10/25/2012 01:51 pm ET Updated Oct 25, 2012

World Series Tickets: Prices For Detroit Tigers Games 3, 4 And 5 Soar At Comerica Park

How badly do you want to see the Detroit Tigers win the World Series before a hometown crowd at Comerica Park?

Better consult your financial counselor first. While a recent tour of shows that there are thousands of World Series tickets for Games 3, 4 and 5 in Detroit available for resale, those historic memories will cost you a pretty penny.

The barrier to entry is steep. Admission to Game 3 of the World Series begins with a single game standing room only ticket priced at $345. No word on whether an enterprising Detroiter will sell sidewalk space outside the gates of Comerica Park.

Planning to roll up to Game 3 with your homies? Snatch up 12 tickets in the front row of the On Deck Circle in section 127 for the (we think) reasonable price of $5,000.

What about an entire classroom of little princesses and Lord Fauntleroys? 32 bleacher seats in row ff of section 106 can be had for $9,997. Are the hot dogs and sodas still included?

There's no way the Tigers can win the best-of-seven series without playing Game 5 in Detroit -- maybe that's why Aretha Franklin is scheduled to deliver the National Anthem (and hopefully the ballgame). Somewhat shockingly, a standing room admission ticket on Monday, Oct. 29 begins at $325 -- that's a $20 discount from Game 3!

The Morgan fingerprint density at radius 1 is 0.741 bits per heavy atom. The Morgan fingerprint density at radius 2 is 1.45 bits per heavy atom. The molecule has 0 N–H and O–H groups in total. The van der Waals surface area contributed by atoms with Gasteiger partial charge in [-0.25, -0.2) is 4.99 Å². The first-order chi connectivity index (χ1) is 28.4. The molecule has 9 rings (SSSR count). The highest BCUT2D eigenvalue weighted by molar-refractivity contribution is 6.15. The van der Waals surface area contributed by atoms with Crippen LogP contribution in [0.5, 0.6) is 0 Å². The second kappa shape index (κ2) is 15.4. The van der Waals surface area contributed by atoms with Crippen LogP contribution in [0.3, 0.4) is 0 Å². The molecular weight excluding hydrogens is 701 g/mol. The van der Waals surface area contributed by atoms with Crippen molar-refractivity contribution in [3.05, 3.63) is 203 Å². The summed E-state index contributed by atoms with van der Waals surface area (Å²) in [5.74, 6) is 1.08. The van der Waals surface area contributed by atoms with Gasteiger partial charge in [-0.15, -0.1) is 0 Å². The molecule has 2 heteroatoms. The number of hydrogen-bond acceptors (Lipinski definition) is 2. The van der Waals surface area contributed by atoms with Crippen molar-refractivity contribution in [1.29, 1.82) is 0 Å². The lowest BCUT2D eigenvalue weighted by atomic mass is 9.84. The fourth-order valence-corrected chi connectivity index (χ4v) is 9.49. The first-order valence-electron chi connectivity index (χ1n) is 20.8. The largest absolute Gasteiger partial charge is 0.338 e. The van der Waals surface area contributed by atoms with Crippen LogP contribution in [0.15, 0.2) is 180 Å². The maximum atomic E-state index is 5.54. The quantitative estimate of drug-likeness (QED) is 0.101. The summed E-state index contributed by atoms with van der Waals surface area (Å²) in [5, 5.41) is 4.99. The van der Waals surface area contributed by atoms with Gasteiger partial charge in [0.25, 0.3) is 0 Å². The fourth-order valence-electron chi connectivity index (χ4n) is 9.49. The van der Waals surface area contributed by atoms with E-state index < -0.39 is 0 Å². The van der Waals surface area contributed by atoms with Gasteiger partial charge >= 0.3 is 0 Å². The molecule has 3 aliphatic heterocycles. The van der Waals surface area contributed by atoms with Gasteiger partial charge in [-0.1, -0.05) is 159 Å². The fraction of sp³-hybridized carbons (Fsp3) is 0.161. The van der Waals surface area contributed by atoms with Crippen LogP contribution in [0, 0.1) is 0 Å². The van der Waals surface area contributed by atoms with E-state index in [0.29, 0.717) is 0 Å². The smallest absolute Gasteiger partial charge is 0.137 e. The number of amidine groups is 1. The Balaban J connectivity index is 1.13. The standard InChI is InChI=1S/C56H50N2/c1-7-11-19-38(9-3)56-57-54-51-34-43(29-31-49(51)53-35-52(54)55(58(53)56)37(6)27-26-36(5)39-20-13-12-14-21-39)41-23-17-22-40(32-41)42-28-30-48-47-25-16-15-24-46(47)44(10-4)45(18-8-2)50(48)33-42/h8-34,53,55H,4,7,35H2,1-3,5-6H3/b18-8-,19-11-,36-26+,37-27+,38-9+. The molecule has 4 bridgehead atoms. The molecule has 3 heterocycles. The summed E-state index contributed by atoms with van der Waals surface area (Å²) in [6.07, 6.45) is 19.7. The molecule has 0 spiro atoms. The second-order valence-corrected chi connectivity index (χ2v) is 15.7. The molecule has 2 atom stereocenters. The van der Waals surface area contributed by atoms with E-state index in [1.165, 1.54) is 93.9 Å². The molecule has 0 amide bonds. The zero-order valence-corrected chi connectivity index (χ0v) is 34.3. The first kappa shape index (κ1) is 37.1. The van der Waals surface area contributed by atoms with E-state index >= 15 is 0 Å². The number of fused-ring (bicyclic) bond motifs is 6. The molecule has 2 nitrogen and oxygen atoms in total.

But if you're already there, why not spring for two tickets in the stadium's premium lounge, the Motor City Casino Champion Club? You can actually sit by the '68 and '84 World Series trophies while you watch Miggs and Co. bring the 2012 hardware back to Detroit. If you don't mind the cheers from the crowds spoiling the surprises due to the televised tape delay, there are several plasma screen televisions for all your Phantom Cam slow-mo replays. Private bar and restrooms eliminates the sick feeling of being trapped in a stall when Jhonny Peralta hits a homer. Plus an all-you-can-eat dinner and dessert buffet! Better stick some dinner rolls in your pockets, since a pair on StubHub will set you back $5,000. It takes some serious green to watch the Tigers like a champion.

Just make sure you're purchasing tickets from a reputable seller. Dearborn Patch reports that police are on the lookout for Kodi Atkins, who is accused of selling fake ALCS tickets in Detroit via Craigslist under the name of "Fred." He's also been implicated in ticket scams in St. Louis and Chicago.

And if you can't muster up the moolah to make it to Adams and Witherell in person, stay current with all of our Detroit Tigers coverage and check out our slideshow of the best bars to cheer on the Tigers below.

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